• 19
    The Roman Army
    No survey of the Roman Empire would be complete without a detailed look at one of its most central institutions: the military. Take a look at the organization of Rome's fighting forces. See what kind of equipment soldiers were outfitted with, how they trained, and what joining the military meant for farm boys in the provinces. x
  • 20
    Barbarians Overwhelm the Western Empire
    Administration is only half the battle in maintaining a tremendous empire. You also have to defend the borders, and from the 3rd to the 5th centuries, Rome experienced an increasing wave of invasions by outsiders. Here, Professor Aldrete introduces you to the Huns, the Visigoths, the Vandals, and other invaders who penetrated Rome's borders and plundered the empire. x
  • 21
    The Byzantine Empire
    While the western half of the Roman Empire had clearly collapsed by the end of the 5th century, the eastern Romans in the Byzantine Empire flourished for another thousand years. Visit the world of Constantinople, meet fascinating figures such as Justinian and Theodora, and see what made the Byzantine Empire so successful. x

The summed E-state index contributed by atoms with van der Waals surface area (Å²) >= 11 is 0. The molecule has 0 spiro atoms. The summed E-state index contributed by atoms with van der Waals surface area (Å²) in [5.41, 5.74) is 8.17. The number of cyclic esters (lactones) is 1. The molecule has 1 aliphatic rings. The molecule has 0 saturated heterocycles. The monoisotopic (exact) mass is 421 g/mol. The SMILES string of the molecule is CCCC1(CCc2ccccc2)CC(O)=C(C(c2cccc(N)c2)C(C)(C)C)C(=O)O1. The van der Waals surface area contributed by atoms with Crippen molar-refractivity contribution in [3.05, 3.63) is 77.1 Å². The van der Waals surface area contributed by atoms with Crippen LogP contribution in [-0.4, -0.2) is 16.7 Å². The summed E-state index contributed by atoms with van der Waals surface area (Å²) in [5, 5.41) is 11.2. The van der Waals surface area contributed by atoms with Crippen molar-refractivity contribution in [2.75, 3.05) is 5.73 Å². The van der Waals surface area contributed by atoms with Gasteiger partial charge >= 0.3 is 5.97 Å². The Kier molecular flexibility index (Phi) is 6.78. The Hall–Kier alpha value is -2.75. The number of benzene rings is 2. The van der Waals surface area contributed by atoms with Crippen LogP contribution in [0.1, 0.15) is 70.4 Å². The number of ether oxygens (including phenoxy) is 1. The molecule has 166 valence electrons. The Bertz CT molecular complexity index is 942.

• 22
    When and Why Did the Roman Empire Fall?
    Generations of historians have struggled over—and disagreed about---the fundamental questions of when and why the Roman Empire fell. This lecture critically evaluates a wide range of possible answers to these complex and enduring questions. x
  • 23
    Late Antiquity: A New Historical Era
    Traditionally, historians have viewed the years 200 to 600 as a time of collapse and stagnation, the end of Rome and the arrival of the “Dark Ages.” Recent historians have taken another look at this era and seen a time of invigorating change, a vibrant mingling of cultures, and an exciting transition between antiquity and the Middle Ages. x
  • 24
    Echoes of Rome
    In this final lecture, consider the legacy of the Roman Empire, which influences us in innumerable ways, from our language to our legal codes. Because history is ultimately about people, Professor Aldrete closes with a few final voices to keep everyday Romans alive, and a reflection on what they might tell us today. x